Enron

Enron was once one of the most successful energy companies and a favorite among Wall Street investors. With $63.4 billion in assets, it was a shock and a major disappointment when the company suddenly went bust. Unlike Blockbuster and Sears which simply became obsolete, Enron went down due to insider fraud. Both the CEO and CFO went to prison and the stock shareholders sued for $40 billion.

“It’s paramount to understand how your investment works. Enron is one of the best examples of this,” says Asher Rogovy, Chief Investment Officer of Magnifina, LLC. The collapse of Enron was a rude awakening into the inner workings of the stock market, and the very real potential risks associated with investing in it.

Waumbec Textile Company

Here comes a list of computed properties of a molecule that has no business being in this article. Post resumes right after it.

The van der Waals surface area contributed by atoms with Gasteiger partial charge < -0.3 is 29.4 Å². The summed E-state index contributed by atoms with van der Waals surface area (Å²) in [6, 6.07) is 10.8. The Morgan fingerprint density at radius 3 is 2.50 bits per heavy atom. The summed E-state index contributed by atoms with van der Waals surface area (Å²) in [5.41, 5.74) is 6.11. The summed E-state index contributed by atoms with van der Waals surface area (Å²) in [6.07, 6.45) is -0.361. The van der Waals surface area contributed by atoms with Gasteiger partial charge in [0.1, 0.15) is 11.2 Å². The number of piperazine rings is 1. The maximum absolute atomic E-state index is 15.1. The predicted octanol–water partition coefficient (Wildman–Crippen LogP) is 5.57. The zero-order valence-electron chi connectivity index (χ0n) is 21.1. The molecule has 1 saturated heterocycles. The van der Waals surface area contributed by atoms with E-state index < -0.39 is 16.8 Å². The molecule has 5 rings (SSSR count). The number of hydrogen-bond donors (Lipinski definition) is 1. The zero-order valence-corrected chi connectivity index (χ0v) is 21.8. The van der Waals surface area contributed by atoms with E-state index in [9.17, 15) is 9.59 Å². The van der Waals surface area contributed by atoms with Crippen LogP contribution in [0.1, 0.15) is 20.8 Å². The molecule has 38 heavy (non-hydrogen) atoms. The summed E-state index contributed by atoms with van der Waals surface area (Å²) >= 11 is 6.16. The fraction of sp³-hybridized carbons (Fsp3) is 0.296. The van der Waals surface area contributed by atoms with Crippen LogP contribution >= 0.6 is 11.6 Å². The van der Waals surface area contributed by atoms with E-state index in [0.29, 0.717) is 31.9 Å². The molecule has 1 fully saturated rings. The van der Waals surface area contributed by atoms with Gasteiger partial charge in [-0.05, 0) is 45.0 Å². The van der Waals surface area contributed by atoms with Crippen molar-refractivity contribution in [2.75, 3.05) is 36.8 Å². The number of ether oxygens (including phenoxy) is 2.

Warren Buffet is one of the most well-respected investors in history. Worth a stagger $102.9 trillion, he’s clearly made the right investments. That said, Buffet isn’t ashamed of the mistakes he made early on. The Waumbec Textile Company is perhaps his biggest investing mistake to date.

Buffet bought the company in 1975 and did his research before buying. He believed in the reputation and projections of the company. Just a few years after buying the company, though, it went bankrupt and Buffet lost the bulk of his investment.

Crypto

How can an investment be one of the worst investments in history when some people have made billions on it? Crypto isn’t necessarily the worst-performing investment in history, but it’s definitely one of the most dangerous. For starters, there are practically no restrictions or rules regarding crypto, so you’re investing entirely at your own risk. With huge swings in price on pretty much every type of coin, the thousands that people invested yesterday are only worth dollars now.